As with Free Arabs, a heavy dose of political satire targets Islamist leaders and pokes fun at the religious political elite as it fails to deliver on its pledge to fight corruption and secure social prosperity and cultural renewal. In a sense, and as Middle East scholar Khalil al-Anani argues, the political failures of Islamist parties in post-Arab Spring countries are causing a ‘desacralization’ of their religious and political ideology and diminishing their credibility and symbolic power. “Islamists’ behavior,” al-Anani writes, “has shown that they, like other human beings, are prone to make mistakes and commit sins… while Islamist parties are ascending, their ideology, ‘Islamism,’ is surprisingly descending.”

It’s not that satire is new to the Arab world or that Islamist-bashing is a recent phenomenon. But, the proliferation of this kind of defiance in the wake of the Arab uprisings must be read in a dramatically different light. If there is such a thing as a defining paradigm, or at least an enduring spirit, of the Arab Spring, it has to be the fact that it never was a total revolution or a drastic historical moment with universal political preferences.

The Arab Spring was and still is, as Hamid Dabashi has aptly noted in the context of the 2009 Iranian Green Movement,

“an open-ended revolt, in which not just the ruling regime but also any other regime that may succeed it will remain subject to the expansive unfolding of the public space and the consolidation of social justice from the ground up.”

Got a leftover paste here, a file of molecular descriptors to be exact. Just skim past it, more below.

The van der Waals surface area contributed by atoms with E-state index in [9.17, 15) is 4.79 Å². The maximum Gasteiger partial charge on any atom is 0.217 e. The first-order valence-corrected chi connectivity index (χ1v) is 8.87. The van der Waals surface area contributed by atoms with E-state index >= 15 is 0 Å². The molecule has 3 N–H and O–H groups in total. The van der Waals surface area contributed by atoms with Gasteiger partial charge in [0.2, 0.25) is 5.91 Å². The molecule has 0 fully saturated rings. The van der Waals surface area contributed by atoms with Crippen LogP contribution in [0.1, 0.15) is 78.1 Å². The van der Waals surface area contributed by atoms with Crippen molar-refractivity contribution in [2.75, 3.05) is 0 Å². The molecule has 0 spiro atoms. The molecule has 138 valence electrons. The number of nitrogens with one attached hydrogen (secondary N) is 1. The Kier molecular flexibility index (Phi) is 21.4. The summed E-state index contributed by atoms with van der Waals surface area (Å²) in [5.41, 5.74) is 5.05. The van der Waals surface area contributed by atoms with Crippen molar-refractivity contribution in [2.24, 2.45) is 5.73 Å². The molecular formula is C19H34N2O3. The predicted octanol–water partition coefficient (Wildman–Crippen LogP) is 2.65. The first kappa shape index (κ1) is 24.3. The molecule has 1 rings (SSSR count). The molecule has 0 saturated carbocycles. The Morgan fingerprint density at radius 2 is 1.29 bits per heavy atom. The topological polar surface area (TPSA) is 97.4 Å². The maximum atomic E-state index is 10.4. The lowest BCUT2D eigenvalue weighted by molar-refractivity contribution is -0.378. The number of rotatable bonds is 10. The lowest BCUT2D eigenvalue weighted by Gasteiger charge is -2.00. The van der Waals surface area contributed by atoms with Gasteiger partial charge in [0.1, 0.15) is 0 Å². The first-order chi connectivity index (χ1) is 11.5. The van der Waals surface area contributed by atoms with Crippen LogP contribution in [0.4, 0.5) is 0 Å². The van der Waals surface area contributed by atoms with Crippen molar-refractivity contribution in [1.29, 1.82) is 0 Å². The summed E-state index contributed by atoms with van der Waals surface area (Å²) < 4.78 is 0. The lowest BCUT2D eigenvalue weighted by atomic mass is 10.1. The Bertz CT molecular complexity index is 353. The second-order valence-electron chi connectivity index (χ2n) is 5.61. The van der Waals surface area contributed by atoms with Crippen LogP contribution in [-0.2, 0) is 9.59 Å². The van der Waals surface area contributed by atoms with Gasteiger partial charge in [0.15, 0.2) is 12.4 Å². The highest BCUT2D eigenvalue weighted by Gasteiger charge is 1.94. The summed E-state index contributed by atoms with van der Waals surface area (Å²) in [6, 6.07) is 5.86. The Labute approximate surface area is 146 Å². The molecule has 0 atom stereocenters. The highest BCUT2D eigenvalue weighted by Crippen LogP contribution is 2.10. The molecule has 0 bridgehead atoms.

Islamists are currently feeling the full weight of this ‘expansive unfolding’—and judging from a wave of arrests and intimidation of journalists and satirists, they don’t seem enthused about it. But would post-Arab Spring secularists greet the same unfolding any differently, if they were in power?

This brings us to perhaps an undesired or inevitable consequence of Free Arabs and its claim of a new social and political imaginary. The Arab societies depicted on this site, and to some extent on Youssef’s “Al Bernameg,” are persistently based on a dualistic logic between the forces of Islamism and those of secularism. As Free Arabs’ founder says,

The most relevant, if not the only relevant debate in the Arab world is the debate between secularism and Islamism. It is the one relevant societal line in the Arab world right now… Millions of Arabs are trapped between the reality of their life, the appearances they are supposed to maintain, and the political system meant to enforce those appearances, which is split between plutocracy and theocracy.